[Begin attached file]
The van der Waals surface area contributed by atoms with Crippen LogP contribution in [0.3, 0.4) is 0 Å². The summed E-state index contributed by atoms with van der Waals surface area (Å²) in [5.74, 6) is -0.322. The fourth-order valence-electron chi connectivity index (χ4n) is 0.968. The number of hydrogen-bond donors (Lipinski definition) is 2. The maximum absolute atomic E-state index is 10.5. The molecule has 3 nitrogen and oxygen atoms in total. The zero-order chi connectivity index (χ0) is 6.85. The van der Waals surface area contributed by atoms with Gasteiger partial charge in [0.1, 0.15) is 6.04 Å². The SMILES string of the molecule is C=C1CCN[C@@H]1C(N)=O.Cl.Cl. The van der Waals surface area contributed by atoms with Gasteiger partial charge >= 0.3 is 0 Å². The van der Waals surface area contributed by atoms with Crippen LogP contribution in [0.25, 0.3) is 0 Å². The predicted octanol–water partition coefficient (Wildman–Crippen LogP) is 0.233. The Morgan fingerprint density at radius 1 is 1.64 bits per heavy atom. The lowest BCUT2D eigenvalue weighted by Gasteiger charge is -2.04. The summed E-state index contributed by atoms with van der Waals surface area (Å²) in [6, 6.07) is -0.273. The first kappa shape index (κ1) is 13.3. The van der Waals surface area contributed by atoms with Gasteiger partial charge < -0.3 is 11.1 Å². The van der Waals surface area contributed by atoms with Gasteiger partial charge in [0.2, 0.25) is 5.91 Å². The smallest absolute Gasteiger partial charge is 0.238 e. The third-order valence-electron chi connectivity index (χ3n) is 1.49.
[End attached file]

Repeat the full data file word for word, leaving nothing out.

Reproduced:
The van der Waals surface area contributed by atoms with Crippen LogP contribution in [0.3, 0.4) is 0 Å². The summed E-state index contributed by atoms with van der Waals surface area (Å²) in [5.74, 6) is -0.322. The fourth-order valence-electron chi connectivity index (χ4n) is 0.968. The number of hydrogen-bond donors (Lipinski definition) is 2. The maximum absolute atomic E-state index is 10.5. The molecule has 3 nitrogen and oxygen atoms in total. The zero-order chi connectivity index (χ0) is 6.85. The van der Waals surface area contributed by atoms with Gasteiger partial charge in [0.1, 0.15) is 6.04 Å². The SMILES string of the molecule is C=C1CCN[C@@H]1C(N)=O.Cl.Cl. The van der Waals surface area contributed by atoms with Gasteiger partial charge >= 0.3 is 0 Å². The van der Waals surface area contributed by atoms with Crippen LogP contribution in [0.25, 0.3) is 0 Å². The predicted octanol–water partition coefficient (Wildman–Crippen LogP) is 0.233. The Morgan fingerprint density at radius 1 is 1.64 bits per heavy atom. The lowest BCUT2D eigenvalue weighted by Gasteiger charge is -2.04. The summed E-state index contributed by atoms with van der Waals surface area (Å²) in [6, 6.07) is -0.273. The first kappa shape index (κ1) is 13.3. The van der Waals surface area contributed by atoms with Gasteiger partial charge < -0.3 is 11.1 Å². The van der Waals surface area contributed by atoms with Gasteiger partial charge in [0.2, 0.25) is 5.91 Å². The smallest absolute Gasteiger partial charge is 0.238 e. The third-order valence-electron chi connectivity index (χ3n) is 1.49.